While I’m no expert in dog training, I’m going to take a stab and explaining poisoned cues. I’m also including an article from dog expert, Karen Pryer on the subject. It’s a little academic, but for those who want to learn more about poisoned cues, it’s a good place to start.
What is a poisoned cue?
First of all, let’s talk about the difference between a “command” and a “cue.”
Both commands and cues are signals for the dog to do something specific. The word “command” is associated with traditional dog training methods, where compliance does not usually result in reward. The dog is simply expected to do what it’s told and noncompliance brings on a correction.
For example, in order to teach my daughter’s first dog, Jami, to sit,
- I’d say “sit.”
- If Jami sat, I offered verbal praise,
- If she didn’t sit, I’d correct, by pushing into her chest and down on her backside until she sat.
(I used a similar strategy with Ripple, but offered treats and praise even if she required follow through.)
During these early days, there was no motivation for Jami to sit for me. Despite this, she learned to follow the command, probably to avoid my correction.
In dog trainer and author, Karen Pryer’s article on poisoned cues,( http://www.clickertraining.com/node/164) she refers to a cue as something that always “opens the door” to reward. She and other clicker trainers refer to a trainer’s signals as a “cue,” distinguishing this from the traditional word “command.” One big
difference between the two terms has to do with correction. Clicker trainers ensure that the dog is offering the behavior before they name it.
- watch her, so that we notice whenever she sits.
- whenever she sits, we click
- whenever we click, we offer her a treat.
Rewarding a behavior that you want increases the likelihood that the dog will keep doing it.
Once the dog seems to understand the cause and effect (the act of sitting = click/treat,)
then the cue, “sit” is added. If the cue is given and the dog does not sit, the only consequence is that no reward is offered until the dog complies. Correction or follow through is never imposed.
A poisoned cue is a command, cue, or signal that the dog no longer sees as an open door to rewards, but instead views as something that leads to a worsening condition.
Ripple does not consistently “sit” when told to do so. In fact, at times her response to this command is to back up, so as to avoid being touched in the rear. Ripple has come to associate the command “sit” with punishment.
And to make matters worse. It’s my fault.
What can a handler do?
Go back to the basics
When Ripple hears the command, “sit,” she likely thinks, “I don’t want to be touched,” which has made her less compliant. One way of repairing this is by building good associations with the act of sitting. So, we’ve worked with Ripple using similar strategies to the ones we are using to teach Cassidy.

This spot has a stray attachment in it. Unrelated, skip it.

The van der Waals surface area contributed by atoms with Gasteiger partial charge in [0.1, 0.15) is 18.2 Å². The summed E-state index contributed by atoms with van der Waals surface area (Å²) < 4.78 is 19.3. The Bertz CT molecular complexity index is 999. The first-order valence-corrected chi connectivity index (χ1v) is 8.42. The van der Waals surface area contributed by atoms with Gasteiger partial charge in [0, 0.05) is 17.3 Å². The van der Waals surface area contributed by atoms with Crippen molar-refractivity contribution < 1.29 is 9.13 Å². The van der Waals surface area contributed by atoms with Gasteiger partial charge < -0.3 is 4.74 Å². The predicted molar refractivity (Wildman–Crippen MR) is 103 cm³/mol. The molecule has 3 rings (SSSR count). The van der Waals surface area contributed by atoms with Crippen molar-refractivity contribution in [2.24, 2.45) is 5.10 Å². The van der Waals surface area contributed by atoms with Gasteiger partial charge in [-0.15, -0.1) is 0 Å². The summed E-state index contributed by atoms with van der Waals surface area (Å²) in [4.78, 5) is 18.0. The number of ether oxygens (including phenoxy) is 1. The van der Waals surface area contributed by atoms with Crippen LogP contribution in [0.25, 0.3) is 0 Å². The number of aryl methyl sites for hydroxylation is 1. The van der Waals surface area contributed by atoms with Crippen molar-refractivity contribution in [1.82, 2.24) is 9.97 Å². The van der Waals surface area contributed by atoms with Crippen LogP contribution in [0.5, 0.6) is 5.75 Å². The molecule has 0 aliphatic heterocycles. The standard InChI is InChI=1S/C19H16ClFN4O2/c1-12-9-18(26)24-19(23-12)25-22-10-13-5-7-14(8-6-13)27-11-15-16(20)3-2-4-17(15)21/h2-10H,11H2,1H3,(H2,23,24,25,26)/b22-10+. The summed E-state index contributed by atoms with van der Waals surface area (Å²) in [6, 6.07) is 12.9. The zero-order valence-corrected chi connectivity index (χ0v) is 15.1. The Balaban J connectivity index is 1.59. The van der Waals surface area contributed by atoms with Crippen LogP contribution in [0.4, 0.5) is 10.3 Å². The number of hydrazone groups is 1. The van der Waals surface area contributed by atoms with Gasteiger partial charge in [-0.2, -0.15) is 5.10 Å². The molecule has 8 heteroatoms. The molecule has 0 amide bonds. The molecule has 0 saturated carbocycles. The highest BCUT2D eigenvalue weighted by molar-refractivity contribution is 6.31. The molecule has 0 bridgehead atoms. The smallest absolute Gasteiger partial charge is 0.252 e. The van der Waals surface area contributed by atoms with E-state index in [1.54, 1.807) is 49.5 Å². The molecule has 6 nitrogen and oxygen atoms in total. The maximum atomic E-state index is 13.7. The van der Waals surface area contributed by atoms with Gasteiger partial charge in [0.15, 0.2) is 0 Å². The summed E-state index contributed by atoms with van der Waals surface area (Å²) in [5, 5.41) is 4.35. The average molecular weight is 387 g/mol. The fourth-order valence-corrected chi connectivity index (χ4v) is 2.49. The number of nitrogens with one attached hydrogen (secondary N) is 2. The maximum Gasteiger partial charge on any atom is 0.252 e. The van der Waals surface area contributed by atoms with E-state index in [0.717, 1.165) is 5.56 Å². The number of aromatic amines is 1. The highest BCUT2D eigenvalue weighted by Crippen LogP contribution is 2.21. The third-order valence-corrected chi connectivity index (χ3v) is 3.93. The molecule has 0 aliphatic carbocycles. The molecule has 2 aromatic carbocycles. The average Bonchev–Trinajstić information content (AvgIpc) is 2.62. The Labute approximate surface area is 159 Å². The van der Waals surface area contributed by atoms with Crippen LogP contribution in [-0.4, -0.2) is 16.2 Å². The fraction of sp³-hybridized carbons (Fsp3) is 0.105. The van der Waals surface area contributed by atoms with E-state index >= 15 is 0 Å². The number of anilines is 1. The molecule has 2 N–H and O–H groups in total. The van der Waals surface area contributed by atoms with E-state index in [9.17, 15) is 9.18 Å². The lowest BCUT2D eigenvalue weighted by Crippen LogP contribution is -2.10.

- Whenever Ripple would sit we’d click/treat.
- It hasn’t taken her long to figure out that ‘sitting,’ is an opportunity to earn good things.
- The next step is to pair the act of sitting with a name. (Because the cue, “sit,” has been poisoned, the best practice is to choose a different name, like, “rest,” or, “easy.” Our problem is that Cassidy is now responding to, “sit.” We are hoping that repairing the damage done to Ripple, can be accomplished while still using the same cue.)
Consider what unintended condition a cue may open the door to.
I don’t mean to imply that traditional dog training methods always result in poisoned cues. As I mentioned, I used similar methods with our dog Jami, and she grew to become a very compliant, well mannered dog.
Ripple came to us with insecurities. For her some things that we wanted her to do, like having her go through the doggie door or allow us to touch her backside, made her unsure or even frightened. We made the mistake of using important cues, like “sit,” and her name, when she was confronted with these uncomfortable conditions, instead of first taking steps to desensitize her to them. (We are currently trying to desensitize Ripple to being pet. She has the habit of wincing and backing away when someone reaches out to pet her. I’m not sure why, we’ve had her since she was three-months old, and have never raised a hand to her. Ripple and I now have petting sessions as part of our training, where this experience is repeated many times and paired with clicks and treats.) As a result, Ripple’s response to a given command is to stand back and consider just what she’d be getting herself into.
Now that we are aware of this, we are more observant of Cassidy’s insecurities, and are careful not to use important cues in context with situations where she seems unsure. We are also trying to only say her name in conjunction with praise and treats. So, if she is chasing the cats we are trying to say, “No,” rather than using her name and saying, “No.” If we slip, (which does happen) when she runs over to us (because we’ve said her name) we give her praise and a treat (in both cases we’ve resolved the issue, because she is no longer chasing the cats.)
We are also clicking or giving praise each times she calmly approaches or walks by the cats.
A last thought
If we work towards avoiding negative association with the cues we are teaching Cassidy, and make every cue given an open door to reward, there’s a good chance that she will happily comply with almost everything we ask.